1872: “Unquestionably the beautiful grounds of Mayfield formed a special attraction, and occupied even a larger share of attention, as well they might, affording greater scope for leisurely survey of the numerous plants and flowers which adorn the spacious terraces and large conservatories. On entering the grounds the first thing to arrest the attention is the beautifully trained spiral trees, and the lawn grass as closely cut and glossy as Utrecht velvet, and filled with the finest coniferous plants from North America, California, British Columbia, Australia, China, the Himalayas and Japan. The flower borders are rich and gorgeous in the extreme – we believe the upper terrace border is unsurpassed by any in the kingdom. In embraces every colour in the rainbow. We can only mention some of the most striking plants in this wonderful triumph of art and skill. The low crimson-topped Alternanthera Amablis, the glossy, shining, variegated Mesemhryanthe, and the beautiful rosette-like glaucous coloured Echeveria, wrought into scroll or embroidery work, and other grand designs, backed up with the globe-headed golden yews and other green branched cypresses, formed a tour ensemble which is perfectly captivating. To the east of this is another beautiful path, upwards of two hundred yards in length, almost a of borders in a striking undulating form to match for the other, but planted in quite a different style. Another great attraction was a beautiful artificial pond with jets in the centre and surrounded by noble specimens of American aloes. A great space is covered with glass houses whose occupants are from every tropical clime, embracing the rarest orchidious plants of great value for some of which the Provost has refused £100, the other conservatories teeming with the most gorgeous palms, splendid Dracoenas and lofty tree ferns, with a host of other valuable plants far too many to name. What struck us as very noble and fine among lawn trees was Picea Noblis, a grand towering tree of California, as healthy as in its native home; Cuppressus Lawsoniana; Thujiopsis Borealis from Neutka Sound; and Cedrus Deodara, from the Himilayan Mountains, in excellent health. What seemed in greatest favour, however, and caused crowds of onlookers to linger longest, was not so much the lovely ornamented borders of the principal walks, as the little grotesquely formed corner at the entrance to the grounds. It is ingeniously laid out, and filled with a variety of succulent plants, chiefly of the house leek kind, several of which are rare, and their diminutive and quiet hue formed the subject of much studious speculation…”(FH 24 August 1872, 2).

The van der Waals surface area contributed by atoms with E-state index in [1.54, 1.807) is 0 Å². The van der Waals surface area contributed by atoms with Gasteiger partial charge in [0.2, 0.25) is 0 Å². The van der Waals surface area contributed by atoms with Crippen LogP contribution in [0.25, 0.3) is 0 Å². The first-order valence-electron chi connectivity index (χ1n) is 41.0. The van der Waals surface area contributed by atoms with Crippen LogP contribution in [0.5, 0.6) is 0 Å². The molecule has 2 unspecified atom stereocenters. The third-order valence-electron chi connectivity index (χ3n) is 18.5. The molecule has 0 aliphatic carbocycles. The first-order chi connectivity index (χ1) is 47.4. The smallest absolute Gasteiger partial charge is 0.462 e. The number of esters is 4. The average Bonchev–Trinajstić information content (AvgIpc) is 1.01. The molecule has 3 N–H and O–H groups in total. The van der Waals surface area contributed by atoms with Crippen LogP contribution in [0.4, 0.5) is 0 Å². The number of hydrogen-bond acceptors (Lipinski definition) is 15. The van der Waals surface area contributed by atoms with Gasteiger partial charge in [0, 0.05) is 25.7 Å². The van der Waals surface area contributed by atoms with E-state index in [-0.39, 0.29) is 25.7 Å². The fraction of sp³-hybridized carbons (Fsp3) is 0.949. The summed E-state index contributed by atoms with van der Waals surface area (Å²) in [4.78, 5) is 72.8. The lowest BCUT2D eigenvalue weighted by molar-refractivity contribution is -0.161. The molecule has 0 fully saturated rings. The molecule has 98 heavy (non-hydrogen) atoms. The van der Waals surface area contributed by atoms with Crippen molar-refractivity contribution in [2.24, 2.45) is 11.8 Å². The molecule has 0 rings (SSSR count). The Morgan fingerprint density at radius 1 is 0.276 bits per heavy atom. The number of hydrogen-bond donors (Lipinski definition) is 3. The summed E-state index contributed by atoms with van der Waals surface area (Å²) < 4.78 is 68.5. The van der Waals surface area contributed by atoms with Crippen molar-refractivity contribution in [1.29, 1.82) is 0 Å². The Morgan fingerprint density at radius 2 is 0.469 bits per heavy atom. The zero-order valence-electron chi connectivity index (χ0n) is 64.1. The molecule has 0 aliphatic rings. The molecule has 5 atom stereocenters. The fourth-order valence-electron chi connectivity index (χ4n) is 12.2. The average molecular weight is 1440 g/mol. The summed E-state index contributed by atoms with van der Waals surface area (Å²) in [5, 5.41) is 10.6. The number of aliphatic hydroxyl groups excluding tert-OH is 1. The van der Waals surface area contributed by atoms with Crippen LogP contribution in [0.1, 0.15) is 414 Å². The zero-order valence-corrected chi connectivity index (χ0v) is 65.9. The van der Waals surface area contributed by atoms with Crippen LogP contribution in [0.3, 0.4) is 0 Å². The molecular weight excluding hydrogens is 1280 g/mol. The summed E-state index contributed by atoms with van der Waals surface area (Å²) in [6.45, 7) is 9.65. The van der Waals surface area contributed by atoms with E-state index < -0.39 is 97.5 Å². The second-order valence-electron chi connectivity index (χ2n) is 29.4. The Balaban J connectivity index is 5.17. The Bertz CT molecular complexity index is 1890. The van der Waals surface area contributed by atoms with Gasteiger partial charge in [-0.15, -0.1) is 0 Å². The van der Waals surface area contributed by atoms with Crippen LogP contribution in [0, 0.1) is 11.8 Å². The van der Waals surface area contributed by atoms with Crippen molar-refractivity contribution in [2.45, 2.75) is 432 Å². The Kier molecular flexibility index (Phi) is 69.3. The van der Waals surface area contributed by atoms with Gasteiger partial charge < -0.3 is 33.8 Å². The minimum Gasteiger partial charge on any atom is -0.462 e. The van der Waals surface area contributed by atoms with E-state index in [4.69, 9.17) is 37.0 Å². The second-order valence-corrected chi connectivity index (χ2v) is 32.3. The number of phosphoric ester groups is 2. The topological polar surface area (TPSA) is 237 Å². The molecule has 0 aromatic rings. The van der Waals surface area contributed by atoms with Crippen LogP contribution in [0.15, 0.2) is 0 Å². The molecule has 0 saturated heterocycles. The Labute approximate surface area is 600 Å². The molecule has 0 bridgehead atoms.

1873: “Our space will only allow of a glance at the well-kept borders and parterres, the beautiful mown grass, as close and green as Utrecht velvet; and at the numerous trees from almost every clime, many of which have been trained into the most pleasing forms. Those which are perfect by nature are left untouched; the colour of their foliage includes all the shades of green, white, purple, and of gold. It is difficult to convey an approximate idea of the effect of such an assemblage of graceful forms and pleasing colours produced upon the senses. The bedding out invites special attention for the gorgeous combinations of colour, and one lingers in admiration at such a pleasing spectacle. The charm is heightened at every turning as the visitor unexpectedly comes upon some new device in purple or crimson, or frosted silvery whites, pinks, and orange. The newest additions to the grounds are low-creeping Lysimachia Nimularia Aurea, and the low rich crimson-coloured Alternanthera Amabilis, and also the beautiful creamy white Mesembrysnthemium Cordyfolium. Among the house plants, , Orchideous department, we only note what we saw in bloom as claiming special attention. Of these there is the beautiful Loelia Elegans with its matchless lip of the deepest crimson; Saccolabium Blumeii with its long graceful racemes of mottled white and purple; Oncidium Papillo, the exact type of a large butterfly; Aerides Nobile, having long drooping scented wreaths of pink and white; the wonderful white Peristeria Alata; the Sancta Spirito of the Mexicans, which is a striking facsimile of a dove sitting in a cot. We also noticed the lovely Paneratium Carabicum with its snowy white cup and side petals drooping like a fountain; but perhaps the rarest plant in bloom was the Lapageria Alba, and blooming for the first time in Scotland, the texture of which is the finest wax, and the colour is purest white as unsunned snow. This plant will probably become a favourite as a bridal flower. Then there are the magnificent Palms, the lofty Tree Ferns, the majestic Dracaenas, the Aloes, the Dasylirons, the Beacarneas, the Zainias, and Yuccas, and numberless others which, perhaps, no other private collection in Scotland embraces. The Succulents, another new portion of gardening which is becoming very popular, which first took root here in Scotland, are most quaint, and comprise curious and interesting forms of that class of plants. These are dotted and arranged into little beds, and form one of the most curious scenes to be found almost in any part of the vegetable kingdom. They have an interest all of their own, and which arrests the attention of every onlooker who lingers to examine a scene in itself that is quite a novelty…”(FH 23 August 1873, 2).